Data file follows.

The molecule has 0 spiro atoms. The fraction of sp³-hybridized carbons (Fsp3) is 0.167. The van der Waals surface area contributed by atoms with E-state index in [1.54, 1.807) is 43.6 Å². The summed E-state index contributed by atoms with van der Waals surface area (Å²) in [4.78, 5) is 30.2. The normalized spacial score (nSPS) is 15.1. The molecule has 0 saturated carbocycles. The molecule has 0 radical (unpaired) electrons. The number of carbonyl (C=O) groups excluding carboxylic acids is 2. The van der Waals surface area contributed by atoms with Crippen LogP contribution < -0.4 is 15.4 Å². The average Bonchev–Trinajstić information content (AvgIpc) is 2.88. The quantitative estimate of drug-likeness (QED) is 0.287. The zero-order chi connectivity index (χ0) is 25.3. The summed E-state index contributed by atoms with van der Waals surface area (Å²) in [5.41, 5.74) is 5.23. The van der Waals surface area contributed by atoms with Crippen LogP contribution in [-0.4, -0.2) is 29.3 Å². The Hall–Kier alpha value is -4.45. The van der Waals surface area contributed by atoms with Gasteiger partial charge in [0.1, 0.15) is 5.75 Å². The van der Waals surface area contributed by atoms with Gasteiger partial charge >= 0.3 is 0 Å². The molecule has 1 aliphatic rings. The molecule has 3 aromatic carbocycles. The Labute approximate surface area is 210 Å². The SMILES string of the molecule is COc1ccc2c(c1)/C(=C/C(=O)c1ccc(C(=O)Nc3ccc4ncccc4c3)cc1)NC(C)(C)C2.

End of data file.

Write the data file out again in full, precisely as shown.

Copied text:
The molecule has 0 spiro atoms. The fraction of sp³-hybridized carbons (Fsp3) is 0.167. The van der Waals surface area contributed by atoms with E-state index in [1.54, 1.807) is 43.6 Å². The summed E-state index contributed by atoms with van der Waals surface area (Å²) in [4.78, 5) is 30.2. The normalized spacial score (nSPS) is 15.1. The molecule has 0 saturated carbocycles. The molecule has 0 radical (unpaired) electrons. The number of carbonyl (C=O) groups excluding carboxylic acids is 2. The van der Waals surface area contributed by atoms with Crippen LogP contribution < -0.4 is 15.4 Å². The average Bonchev–Trinajstić information content (AvgIpc) is 2.88. The quantitative estimate of drug-likeness (QED) is 0.287. The zero-order chi connectivity index (χ0) is 25.3. The summed E-state index contributed by atoms with van der Waals surface area (Å²) in [5.41, 5.74) is 5.23. The van der Waals surface area contributed by atoms with Crippen LogP contribution in [-0.4, -0.2) is 29.3 Å². The Hall–Kier alpha value is -4.45. The van der Waals surface area contributed by atoms with Gasteiger partial charge in [0.1, 0.15) is 5.75 Å². The van der Waals surface area contributed by atoms with Gasteiger partial charge >= 0.3 is 0 Å². The molecule has 1 aliphatic rings. The molecule has 3 aromatic carbocycles. The Labute approximate surface area is 210 Å². The SMILES string of the molecule is COc1ccc2c(c1)/C(=C/C(=O)c1ccc(C(=O)Nc3ccc4ncccc4c3)cc1)NC(C)(C)C2.